Hi guys, i am putting the plans for building my battery pack from 18650 cell and i am a bet confused about the amp draw they can support, i am planning on doing a 10s4p from 4 types of batteries that are recycled from laptop batteries, i tested them over and over again( capacity, discharge , charge, internal resistance) so they are all good cells with capacity from 2000 to 3400 mah, so after reading a bet this is what i got as results , if i choose 2.5 Ah as a nominal capacity for each cell, the total capacity of the battery will be 2.54=10 Ah and since these cells only have a 2C rating that means the maximum continuous current will be 102=20 Amps, is that correct ? and if so is that going to be enough to power my set up ? btw i am using a vesc and an Sk3 6374 , thanks in advance guys
Laptop batteries aren’t feasible due to their low discharge rate. Having a 2C rating at 2500mah leaves you with 5A discharge, times 4 cells in parallel = 20A as you said. That’s probably what you’ll draw going 20mph on flats, but is not good enough for any hills, faster acceleration, or anything that will require torque. You’ll easily burn out the pack at this discharge rate.
You generally want to give yourself as much buffer room as possible between the max rated discharge rate and your actual discharge rate. I run 80A discharge minimum on my boards. A 10s4p Samsung 25R pack will give you just that.
thanks bro , i see now, do you think its worth it to add more cell in parallel , maybe a 6s6p configuration , but then i will give up voltage again, we now the more voltage the better it is for the system , at the moment i can’t afford to buy new cells this is my first build and i have already spent 600$ so i guess i will just give it a go and see how it works
Lowering the voltage will cause a higher amp draw, just go with your 10S4P and set the max amp in the VESC to 20 Amps so you dont damage them, and you will just have to deal with only going 20 mph for now.
go to a car dealer and get a 20 amp fuse so u dont blow ur battery but just the fuse get e few
yes thats what i am planing to do for now, i also read that the vesc can output more amps than what it gets from the battery is that true ? i guess something to do with converting voltage to amps or something
yes i will do that, i already got a 60 amps circuit breaker but its useless now , i thought that if i had a pack of 30 cells it will handle up to 60 amps but i was wrong lol, you can never learn enugh lol
that is true especially lipos the are confusing
well these are Li ion but i guess its the same rule for all kinds of batteries
Lipo = Lithium ion polymer,
they’re just flat li-ion cells. Exect same chemistry.
yeah i know they are close but they are some differences between them i guess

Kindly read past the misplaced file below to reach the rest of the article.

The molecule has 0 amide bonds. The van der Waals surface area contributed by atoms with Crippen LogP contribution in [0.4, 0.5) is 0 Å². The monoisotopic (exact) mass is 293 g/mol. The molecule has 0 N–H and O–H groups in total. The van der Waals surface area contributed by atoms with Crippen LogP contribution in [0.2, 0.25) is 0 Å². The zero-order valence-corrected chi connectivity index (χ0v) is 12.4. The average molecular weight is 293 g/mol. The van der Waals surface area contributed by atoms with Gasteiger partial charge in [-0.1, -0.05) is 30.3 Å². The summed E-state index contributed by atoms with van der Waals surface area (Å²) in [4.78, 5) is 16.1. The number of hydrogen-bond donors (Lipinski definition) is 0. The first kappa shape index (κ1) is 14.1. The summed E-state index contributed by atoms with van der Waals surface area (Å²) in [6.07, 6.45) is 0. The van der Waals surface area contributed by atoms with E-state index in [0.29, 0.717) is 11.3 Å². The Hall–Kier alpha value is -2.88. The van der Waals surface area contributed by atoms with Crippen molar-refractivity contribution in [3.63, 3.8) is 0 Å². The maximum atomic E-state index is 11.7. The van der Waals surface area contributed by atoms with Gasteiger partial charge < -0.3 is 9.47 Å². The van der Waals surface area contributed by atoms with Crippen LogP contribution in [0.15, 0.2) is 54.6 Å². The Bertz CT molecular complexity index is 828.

Well no?, except the lipo that you usually buy are for hobby race cars and stuff, and they are therefor made for high discharge current, but it’s still the same chemistry.
Well not really.
LiPo = Lithium Polymer
LiIon = Lithium Ion
Different chemistry, different formfactor.
LiPo have a better energy density and a lot higher discharge rate.
The only problem with lipos is the safety. They can easily burn, revive harder and does not have as much charge cycles as LiIon
Im bringing in Wikipedia to support my arguments.!
A lithium polymer battery, or more correctly lithium-ion polymer battery (abbreviated variously as LiPo, LIP, Li-poly and others), is a rechargeable battery of lithium-ion technology in a pouch format. Unlike cylindrical and prismatic cells, LiPos come in a soft package or pouch, which makes them lighter but also less rigid.
The designation “lithium polymer” has caused confusion among battery users because it can be interpreted in two ways. Originally, “lithium polymer” represented a developing technology using a polymer electrolyte instead of the more common liquid electrolyte. The result is a “plastic” cell, which theoretically could be thin, flexible, and manufactured in different shapes, without risk of electrolyte leakage. The technology has not been fully developed and commercialized and research is ongoing.
The second meaning appeared after some manufacturers applied the “polymer” designation to lithium-ion cells contained in a non-rigid pouch format. This is currently the most popular use, in which “polymer” refers more to a “polymer casing” (that is, the soft, external container) rather than a “polymer electrolyte”. While the design is usually flat, and lightweight, it is not truly a polymer cell, since the electrolyte is still in liquid form, although it may be “plasticized” or “gelled” through a polymer additive. These cells are sometimes designated as “LiPo”; however, from a technological point of view, they are the same as the ones marketed simply as “Li-ion”, since the underlying electrochemistry is the same.
liion actually has better energy density per pound
Nobody cares about safety right